A nice touch here is the fact that the software also runs on ARM devices. I didn't have a chance to test this during the review, but in theory, you could set up an SBC like the Raspberry Pi 4 to work with the ADP3450.
Before even connecting the device, WaveForms can be tested in demo mode. This runs the program with sample waveforms to evaluate and gives a good feel for how the software is to use. As someone who still considers themself a novice, the combination of an intuitive user interface and great documentation from Digilent made it easy to get started quickly.
Once the ADP3450 is set up, it's easy to begin taking measurements, and each measurement you set up is persistent, making it very easy to make changes and pick up where you left off. While I hardly pushed the ADP3450 to its limit during tests, the software seems efficient too. I never had any slowdown throughout, and the GUI experience remained smooth and lag-free.
Each measurement type opens as a new tab, which can be tiled for keeping an eye on multiple things at once. Alongside the online tutorials, there is an extensive reference guide available from within WaveForms.
The FPGA onboard has a Linux filesystem that can be accessed via serial. This makes for some truly interesting possibilities. As previously mentioned, the USB ports on the back support external storage mounting, and there is a list of compatible WiFi adapters to connect the ADP3450 to the network too.
By far, the most interesting aspect of the ADP3450 to me is the ability to write automated tests in Python and run them straight on the device. Digilent provides an example project using a PmodAD5 to configure and read DC signals, printing out comparison results to the terminal.
The Analog Discovery Pro in Use
Throughout my time with the ADP3450 I found myself wondering how I could test it to its full potential - and found myself coming up short. This had nothing to do with the device itself and everything to do with me being a complete hobby electronics enthusiast!
However, I found that everything I wanted to do - from testing output samples from a synthesizer to sniffing the SPI and I2C signals of various microcontroller peripherals I had to hand - I could set up easily and save sessions to pick up where I left off.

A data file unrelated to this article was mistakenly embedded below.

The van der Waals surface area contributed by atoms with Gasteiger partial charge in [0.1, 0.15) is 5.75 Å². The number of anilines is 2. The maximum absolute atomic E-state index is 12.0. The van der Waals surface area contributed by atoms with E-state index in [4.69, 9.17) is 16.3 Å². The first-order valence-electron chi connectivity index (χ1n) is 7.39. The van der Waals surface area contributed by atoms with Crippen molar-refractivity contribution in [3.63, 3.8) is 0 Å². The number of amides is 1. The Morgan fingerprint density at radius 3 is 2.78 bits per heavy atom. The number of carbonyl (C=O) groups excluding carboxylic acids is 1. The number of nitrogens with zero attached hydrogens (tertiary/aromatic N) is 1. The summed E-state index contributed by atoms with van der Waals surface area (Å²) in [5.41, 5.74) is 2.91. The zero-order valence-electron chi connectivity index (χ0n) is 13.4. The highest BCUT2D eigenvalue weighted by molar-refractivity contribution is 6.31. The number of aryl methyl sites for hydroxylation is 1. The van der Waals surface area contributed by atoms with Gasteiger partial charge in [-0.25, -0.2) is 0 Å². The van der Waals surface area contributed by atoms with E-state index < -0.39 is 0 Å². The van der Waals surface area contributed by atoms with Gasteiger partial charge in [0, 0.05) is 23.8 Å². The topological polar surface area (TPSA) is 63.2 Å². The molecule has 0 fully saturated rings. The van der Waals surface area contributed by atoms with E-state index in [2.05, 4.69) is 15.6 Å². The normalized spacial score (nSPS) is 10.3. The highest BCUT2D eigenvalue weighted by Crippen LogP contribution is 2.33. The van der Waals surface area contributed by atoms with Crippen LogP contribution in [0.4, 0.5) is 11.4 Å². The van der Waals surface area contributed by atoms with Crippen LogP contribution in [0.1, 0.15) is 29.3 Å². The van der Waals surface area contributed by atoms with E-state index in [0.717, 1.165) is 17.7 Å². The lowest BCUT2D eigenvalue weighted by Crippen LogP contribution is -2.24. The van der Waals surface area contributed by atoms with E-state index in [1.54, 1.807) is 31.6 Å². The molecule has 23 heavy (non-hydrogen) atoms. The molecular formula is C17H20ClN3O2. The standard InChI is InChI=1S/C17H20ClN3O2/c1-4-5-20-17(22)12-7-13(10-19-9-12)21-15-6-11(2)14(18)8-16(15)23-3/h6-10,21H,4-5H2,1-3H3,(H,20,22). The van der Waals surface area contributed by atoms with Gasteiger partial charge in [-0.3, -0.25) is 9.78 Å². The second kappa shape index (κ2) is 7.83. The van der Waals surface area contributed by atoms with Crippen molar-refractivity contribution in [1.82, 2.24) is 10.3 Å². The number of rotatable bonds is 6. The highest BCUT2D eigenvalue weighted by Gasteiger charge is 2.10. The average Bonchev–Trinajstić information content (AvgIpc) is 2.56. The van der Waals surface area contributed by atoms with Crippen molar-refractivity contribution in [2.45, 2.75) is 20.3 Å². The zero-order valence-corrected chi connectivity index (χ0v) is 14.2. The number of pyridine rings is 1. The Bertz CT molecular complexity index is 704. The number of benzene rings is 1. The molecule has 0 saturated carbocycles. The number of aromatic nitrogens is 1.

In the short time, I had with the ADP3450 I also managed to set up a very simple automated test in Lnux boot mode to check SPI signals between a microcontroller and e-ink display I was struggling with, and was able to run those tests using any host computer that could talk to it via serial port.
This, for me, was the first time I've experienced anything like this - a multi-signal device small enough to fit in a shoulder bag that can perform complex custom tasks pretty much anywhere. I feel like I hardly scratched the surface of what this thing can do, and I haven't had this much fun just messing with signal and logic analysis since I got my first scope.
Under the Hood
If you are interested in what makes this oscilloscope tick, Shahriar from The Signal Path YouTube channel opened it up in his review video:
This incredibly deep dive shows one of the only potential flaws the ADP3450 has. I say potential as Digilent took the time to account for it. The two ADCs are placed in such a way that noise could bleed between the two parts. As the video shows, this has been eradicated using a custom shield.
The video also shows some limit testing of the device, and as you can see, the ADP3450 seemed to perform pretty well.
Who is the Digilent Analog Pro for?
The ADP3450 is a truly extensible device, at least it appears to be from my standpoint. It's clear that its powerful and feature-rich setup is aimed at professional use both as a general-purpose mixed-signal oscilloscope. Beyond that, the customizable nature of the device and onboard Linux system makes it the perfect device for carrying out hardware unit tests, something smaller-scale in-house manufacturers will find useful at all points of production.
From where I stand as a hobby dev, I find the ADP3450 to be the perfect all-in-one device for working at the level I am already at and learning more about signal processing and analysis. The $1295 price tag isn't cheap, but for what Digilent have managed to pack into this tiny box, it's incredible value, and given that this test unit is destined to be given away to one lucky Electromaker Show viewer, I'll likely be buying one for myself this Christmas!
Packing this much functionality into one device can ring alarm bells. Have they actually implemented everything correctly or is this another "promises everything, delivers little" product? From what I can tell from my tests and the available existing experiences with the device, it appears that Digilent stands by their sales pitch: "With the ADP3450, every listed feature is an included feature, making it an investment that will last - at a price without surprises."
Digilent is no strangers to making great tools for hardware developers, and the ADP3450 is the perfect swiss army knife for the embedded world.
- Incredibly Versatile
- Free easy to use software
- Unique Linux onboard system
- May be too expensive for some users